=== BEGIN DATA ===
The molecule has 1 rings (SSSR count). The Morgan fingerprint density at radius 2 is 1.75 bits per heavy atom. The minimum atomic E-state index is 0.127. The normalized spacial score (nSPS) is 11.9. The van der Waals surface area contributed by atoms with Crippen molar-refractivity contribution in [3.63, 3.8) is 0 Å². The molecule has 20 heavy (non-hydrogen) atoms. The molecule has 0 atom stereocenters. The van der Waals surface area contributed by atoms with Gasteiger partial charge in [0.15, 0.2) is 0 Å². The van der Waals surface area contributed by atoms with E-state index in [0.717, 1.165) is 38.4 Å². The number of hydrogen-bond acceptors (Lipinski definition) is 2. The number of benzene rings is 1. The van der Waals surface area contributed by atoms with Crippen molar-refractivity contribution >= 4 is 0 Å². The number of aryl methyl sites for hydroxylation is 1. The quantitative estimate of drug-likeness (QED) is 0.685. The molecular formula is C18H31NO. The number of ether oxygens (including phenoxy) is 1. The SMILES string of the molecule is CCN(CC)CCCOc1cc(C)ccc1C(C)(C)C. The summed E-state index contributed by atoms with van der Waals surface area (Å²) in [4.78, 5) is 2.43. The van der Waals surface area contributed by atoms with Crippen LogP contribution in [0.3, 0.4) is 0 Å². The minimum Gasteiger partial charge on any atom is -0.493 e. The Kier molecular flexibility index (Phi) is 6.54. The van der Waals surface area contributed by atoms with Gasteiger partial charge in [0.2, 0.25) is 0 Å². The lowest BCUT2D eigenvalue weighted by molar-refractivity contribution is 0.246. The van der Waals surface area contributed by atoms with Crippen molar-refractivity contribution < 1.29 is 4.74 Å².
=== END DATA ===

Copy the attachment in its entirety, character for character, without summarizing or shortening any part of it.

The molecule has 1 rings (SSSR count). The Morgan fingerprint density at radius 2 is 1.75 bits per heavy atom. The minimum atomic E-state index is 0.127. The normalized spacial score (nSPS) is 11.9. The van der Waals surface area contributed by atoms with Crippen molar-refractivity contribution in [3.63, 3.8) is 0 Å². The molecule has 20 heavy (non-hydrogen) atoms. The molecule has 0 atom stereocenters. The van der Waals surface area contributed by atoms with Gasteiger partial charge in [0.15, 0.2) is 0 Å². The van der Waals surface area contributed by atoms with E-state index in [0.717, 1.165) is 38.4 Å². The number of hydrogen-bond acceptors (Lipinski definition) is 2. The number of benzene rings is 1. The van der Waals surface area contributed by atoms with Crippen molar-refractivity contribution >= 4 is 0 Å². The number of aryl methyl sites for hydroxylation is 1. The quantitative estimate of drug-likeness (QED) is 0.685. The molecular formula is C18H31NO. The number of ether oxygens (including phenoxy) is 1. The SMILES string of the molecule is CCN(CC)CCCOc1cc(C)ccc1C(C)(C)C. The summed E-state index contributed by atoms with van der Waals surface area (Å²) in [4.78, 5) is 2.43. The van der Waals surface area contributed by atoms with Crippen LogP contribution in [0.3, 0.4) is 0 Å². The minimum Gasteiger partial charge on any atom is -0.493 e. The Kier molecular flexibility index (Phi) is 6.54. The van der Waals surface area contributed by atoms with Gasteiger partial charge in [0.2, 0.25) is 0 Å². The lowest BCUT2D eigenvalue weighted by molar-refractivity contribution is 0.246. The van der Waals surface area contributed by atoms with Crippen molar-refractivity contribution < 1.29 is 4.74 Å².